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Supreme Court denies death row inmate's stay of execution request

Kenneth Eugene Smith is now awaiting an appeals court's decision to determine if he will be become the first person executed by nitrogen gas.
Inmate Kenneth Eugene Smith is pictured.
Posted at 4:26 PM, Jan 24, 2024

The Supreme Court has denied an Alabama death row inmate's last-minute request for it to block his upcoming execution by nitrogen gas.

This settles one of Kenneth Eugene Smith's two legal efforts aiming to halt his execution by way of nitrogen hypoxia, with the 58-year-old now awaiting a decision from the 11th U.S. Circuit Court of Appeals to determine whether the state can go through with his scheduled execution Thursday.

Smith and his lawyers have argued that the proposed method, which consists of a respirator-type mask being put on his face to replace his breathing air with pure nitrogen, is too risky and cruel to carry out, as it could cause Smith to choke on his own vomit or experience a prolonged and painful death.

The Court rejected his point that it would also be unconstitutional for the state to attempt after it failed to complete his first execution by lethal injection in 2022.  

Now the appeals court is weighing Smith's appeal of a federal judge's Jan. 10 decision to let the execution go forward. Whatever the court decides, it is expected to be appealed to the U.S. Supreme Court.

Smith's lawyers have argued Alabama is trying to make their client a test subject for the execution method, as no state that has authorized its use — Alabama, Oklahoma and Mississippi — has previously attempted it.

United Nations experts seemed to align with this point, saying they were "alarmed" at the prospect of using the "untested" nitrogen gas method and comparing it to "even torture."

UN raises alarms over US using nitrogen hypoxia in Alabama execution
The symbol of the United Nations at United Nations Headquarters.

UN raises alarms over US using nitrogen hypoxia in Alabama execution

Kenneth Eugene Smith, found guilty in the 1988 murder-for-hire case of Elizabeth Sennett, has been on death row for over 30 years.


This comes as some states are looking for new execution methods as the most common one, death by lethal injection, is becoming increasingly difficult to carry out due to a lack of the necessary drugs. If Smith is executed by nitrogen hypoxia, this would be the first execution by way of a new method since lethal injections were first used in 1982.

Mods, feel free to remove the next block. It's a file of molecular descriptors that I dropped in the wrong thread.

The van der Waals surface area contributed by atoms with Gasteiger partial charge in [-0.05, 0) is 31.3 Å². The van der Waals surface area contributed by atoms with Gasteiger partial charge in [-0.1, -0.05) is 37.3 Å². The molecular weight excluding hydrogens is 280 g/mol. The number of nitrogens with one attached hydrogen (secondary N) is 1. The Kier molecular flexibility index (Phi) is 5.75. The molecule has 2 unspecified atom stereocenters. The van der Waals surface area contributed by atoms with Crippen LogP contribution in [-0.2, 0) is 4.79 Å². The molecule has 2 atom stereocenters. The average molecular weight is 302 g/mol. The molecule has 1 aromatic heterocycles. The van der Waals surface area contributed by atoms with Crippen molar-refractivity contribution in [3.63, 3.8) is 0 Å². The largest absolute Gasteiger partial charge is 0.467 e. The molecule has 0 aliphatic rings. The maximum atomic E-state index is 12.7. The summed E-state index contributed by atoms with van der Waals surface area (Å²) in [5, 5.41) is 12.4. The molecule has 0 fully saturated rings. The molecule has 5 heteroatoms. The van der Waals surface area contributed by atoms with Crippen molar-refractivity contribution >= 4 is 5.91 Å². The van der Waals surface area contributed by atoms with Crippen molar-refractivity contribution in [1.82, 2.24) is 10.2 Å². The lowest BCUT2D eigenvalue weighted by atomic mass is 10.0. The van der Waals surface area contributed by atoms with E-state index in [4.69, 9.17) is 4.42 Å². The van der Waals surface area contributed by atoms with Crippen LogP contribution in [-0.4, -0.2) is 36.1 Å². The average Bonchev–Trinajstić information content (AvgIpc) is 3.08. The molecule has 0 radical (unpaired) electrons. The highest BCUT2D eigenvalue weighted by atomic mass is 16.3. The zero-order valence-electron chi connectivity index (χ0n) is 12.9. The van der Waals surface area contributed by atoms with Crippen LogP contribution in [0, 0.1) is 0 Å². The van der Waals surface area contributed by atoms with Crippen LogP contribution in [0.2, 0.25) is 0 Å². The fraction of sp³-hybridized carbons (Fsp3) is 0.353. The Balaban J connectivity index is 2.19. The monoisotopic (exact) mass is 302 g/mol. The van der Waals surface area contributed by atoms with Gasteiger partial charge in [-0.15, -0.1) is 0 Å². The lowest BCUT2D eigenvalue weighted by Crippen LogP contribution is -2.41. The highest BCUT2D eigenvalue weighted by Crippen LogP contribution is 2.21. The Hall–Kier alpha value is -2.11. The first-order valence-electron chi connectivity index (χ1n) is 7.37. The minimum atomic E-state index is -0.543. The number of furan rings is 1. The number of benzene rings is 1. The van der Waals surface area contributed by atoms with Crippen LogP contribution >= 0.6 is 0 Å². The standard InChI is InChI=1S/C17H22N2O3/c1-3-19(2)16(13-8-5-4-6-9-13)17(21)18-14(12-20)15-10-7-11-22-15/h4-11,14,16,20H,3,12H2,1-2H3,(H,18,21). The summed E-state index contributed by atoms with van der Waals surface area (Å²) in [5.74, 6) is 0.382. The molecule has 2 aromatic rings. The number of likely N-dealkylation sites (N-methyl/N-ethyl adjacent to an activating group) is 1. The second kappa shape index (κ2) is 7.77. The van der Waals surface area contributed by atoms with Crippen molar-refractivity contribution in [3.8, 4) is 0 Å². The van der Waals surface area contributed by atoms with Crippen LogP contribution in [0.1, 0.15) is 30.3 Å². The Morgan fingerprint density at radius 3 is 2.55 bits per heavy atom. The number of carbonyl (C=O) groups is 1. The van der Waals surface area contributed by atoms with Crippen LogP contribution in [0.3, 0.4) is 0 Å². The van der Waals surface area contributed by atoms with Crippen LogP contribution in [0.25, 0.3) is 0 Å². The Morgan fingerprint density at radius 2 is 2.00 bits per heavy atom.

The Alabama attorney general's office has urged the court to allow the execution to proceed as planned, with Alabama Solicitor General Edmund LaCour telling judges it's the "most painless and humane method of execution known to man." The state has argued the gas will knock him unconscious within seconds and cause death within minutes.

But Smith's lawyers and other critics have emphasized the unknown problems that could arise and whether it's a violation of the constitutional ban on cruel and unusual punishment, as they say they can't predict how Smith will react once the nitrogen gas is switched on.

Specifically, Smith's attorney, Robert Grass, has argued oxygen could leak into the mask delivering the nitrogen, potentially prolonging the execution or leaving him in a vegetative state instead of killing him by depriving him of oxygen. 

In regards to that point and the question of what would happen if Smith began to vomit, LaCour said the scenarios were unlikely to happen, and if he did begin to vomit, the state would not halt the execution because the nitrogen gas flow rendering him unconscious would be "almost instantaneous."

Smith is one of two men convicted in the 1988 murder of Elizabeth Sennett, who was found stabbed to death in her home.

Prosecutors said Smith and man were paid $1,000 to kill the preacher's wife on behalf of her husband, who was deeply in debt and wanted to collect on the insurance. The preacher killed himself when investigators introduced him as a suspect, and the other convicted murder-for-hire killer was executed in 2010.

Smith's first execution attempt took place in 2022, but it was called off before the lethal injection drugs were administered after authorities were unable to connect the two required intravenous lines to his veins. His lawyers said he was strapped to a gurney for nearly four hours during that attempt, and they argued his survival then meant the state's second execution was a violation of the constitutional cruel and unusual punishment ban.

Additional reporting by The Associated Press.